Staunton, January 18 – Russia’s latest turn to authoritarianism and isolationism was possible because of the provincialism of its leaders and people, a sense of being on the margins of the real world and one that prevents them from achieving greatness because they are less interested in that than in “seeking to present the great as small,” Vladislav Inozemtsev says.
Today there can be no doubt, the Moscow commentator says, that “Russia has chosen for a long time to come the course of authoritarianism in domestic policy and isolationism in foreign affairs, that its economy will be sacrificed to ideological schemas, and that propaganda will replace a serious analysis of what is going on” (snob.ru/selected/entry/86495).
That “truly epochal turn,” he suggests, would have been impossible if it were not for the sense of provincialism which has long dominated Russian thinking, a particular and dangerous response of Russia to its emergence as “a contemporary nation” on the European frontier” rather than as a core part of it.
In contrast to the United States which never doubted that it was fully part of Europe and then went beyond it by “positioning itself as a center of the world, as ‘a city on the hill’ capable of setting the agenda for the world and not seriously inclined to deal with its opponents,” Russia “moved in the opposite direction.”
Russia’s “imagined ‘Eurasianism’ converted it into a province, cut it off from Europe but did not bring it close to Asia,” Inozemtsev says. The fact that Russians continue to talk about this suggests “a very serious medical” condition: “We do not know who we are and therefore we do not believe in ourselves.”
Russian “political discourse practically always is conducted from the position of a country against which the entire rest of the world is arrayed,” he says, adding that “paradoxically, such a mentality of the national elite in the overwhelming majority of cases pushes any country onto the periphery and deprives any nation of the chance for development.”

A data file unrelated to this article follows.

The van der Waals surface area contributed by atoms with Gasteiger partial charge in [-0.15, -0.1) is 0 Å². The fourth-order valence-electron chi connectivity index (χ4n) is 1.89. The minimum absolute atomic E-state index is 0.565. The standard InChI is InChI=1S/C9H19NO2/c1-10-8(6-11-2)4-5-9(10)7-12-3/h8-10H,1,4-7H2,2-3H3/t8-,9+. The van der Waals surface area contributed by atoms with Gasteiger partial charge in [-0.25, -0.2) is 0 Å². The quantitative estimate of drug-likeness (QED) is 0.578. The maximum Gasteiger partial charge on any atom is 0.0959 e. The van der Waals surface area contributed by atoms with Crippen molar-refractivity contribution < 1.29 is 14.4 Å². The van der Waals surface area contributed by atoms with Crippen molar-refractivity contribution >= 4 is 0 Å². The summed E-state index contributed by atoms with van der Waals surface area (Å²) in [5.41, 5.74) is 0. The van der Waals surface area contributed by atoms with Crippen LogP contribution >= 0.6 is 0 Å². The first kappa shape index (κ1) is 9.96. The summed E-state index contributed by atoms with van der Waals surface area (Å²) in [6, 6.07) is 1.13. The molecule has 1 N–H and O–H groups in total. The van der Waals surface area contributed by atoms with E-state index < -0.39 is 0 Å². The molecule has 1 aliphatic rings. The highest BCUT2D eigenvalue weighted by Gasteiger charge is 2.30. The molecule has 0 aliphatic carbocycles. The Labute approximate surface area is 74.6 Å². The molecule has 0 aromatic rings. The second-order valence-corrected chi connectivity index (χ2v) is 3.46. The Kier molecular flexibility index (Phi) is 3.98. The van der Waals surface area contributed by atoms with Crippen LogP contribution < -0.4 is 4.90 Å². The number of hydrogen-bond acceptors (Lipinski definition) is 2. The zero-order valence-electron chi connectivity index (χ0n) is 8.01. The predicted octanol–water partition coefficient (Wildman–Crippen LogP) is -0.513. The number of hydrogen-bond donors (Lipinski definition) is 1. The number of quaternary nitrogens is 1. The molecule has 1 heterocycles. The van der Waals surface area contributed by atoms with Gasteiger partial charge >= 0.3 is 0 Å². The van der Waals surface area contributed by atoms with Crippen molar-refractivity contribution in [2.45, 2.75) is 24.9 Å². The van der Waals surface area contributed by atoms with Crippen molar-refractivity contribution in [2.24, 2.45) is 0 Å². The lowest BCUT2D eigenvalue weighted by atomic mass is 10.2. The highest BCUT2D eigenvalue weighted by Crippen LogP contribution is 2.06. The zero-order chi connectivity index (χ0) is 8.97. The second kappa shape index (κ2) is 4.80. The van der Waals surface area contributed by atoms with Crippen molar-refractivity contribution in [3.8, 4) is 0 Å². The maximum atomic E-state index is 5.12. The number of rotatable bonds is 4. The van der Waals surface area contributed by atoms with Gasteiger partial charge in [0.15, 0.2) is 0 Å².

Like other countries whose elites seek legitimacy in “the struggle with a hostile environment,” Russia is led by politicians who “subconsciously are trying via ‘the hostility’ of the rest of the world to raise their own significance” not by achieving something on their own but by denigrating others.
Indeed, Inozemtsev says, a clear sign of Russia’s peripheral position and its provincialism is that “he who cannot do anything great seeks to present the great as small,” something that blocks a serious consideration of real problems by focusing attention on marginal ones and thus prevents Russia from moving forward.
“We have become provincials,” he argues, “by having sharply turned away even from Soviet globalism to a mono-national, particularist ‘Russian world,’ by voluntarily excluding ourselves from the world’s humanitarian discourse” and thus condemning Russia to backwardness.
“Great countries are not afraid of opposition,” but weak ones are. And “despite all the talk about the greatness of our power, [Russians] daily and hourly demonstrate our lack of certainty about what greatness is possible and achievable,” and we show that we would rather be a large fish in a small pond than a larger fish in a bigger one.
Thus, Russia seeks to create a Eurasian Union that recalls not the EU but Chavez’ plans for a Bolivar Community in Latin America, and its Novorossiya project has the result of transforming the country into a Republic Serbska, “which in essence cost Serbia its status as a normal country.”
As long as it remains mired in this provincialism, Inozemtsev continues, “Russia will never become a great and successful country whatever the prices of oil are and however favorable is the world financial situation.” Instead, it will remain backward because it will see around it not opportunities but enemies.
How Russia should behave is shown by Germany, he suggests. Having lost two wars, Germans decided that they needed to leave war behind and as a result they have “become the political center of Europe and one of the most successful economies of the world” and do not spend their time worrying about the loss of Koenigsberg.
But Russia has not followed that course. Instead, because of its provincialism, it has gone in the opposite direction, acting as if war was the answer to its problems and the annexation of Crimean a demonstration of its power, only to find that its invasion of that Ukrainian territory has left Russia “an international outcast.”
Because of its provincialism, Inozemtsev concludes, Russia’s consciousness is infected with irrationality and the goals it has set itself are “phenomenally not thought out.” If the country does not move beyond this, he says, this “illness [will be] the greatest threat to the future of a potentially great country.”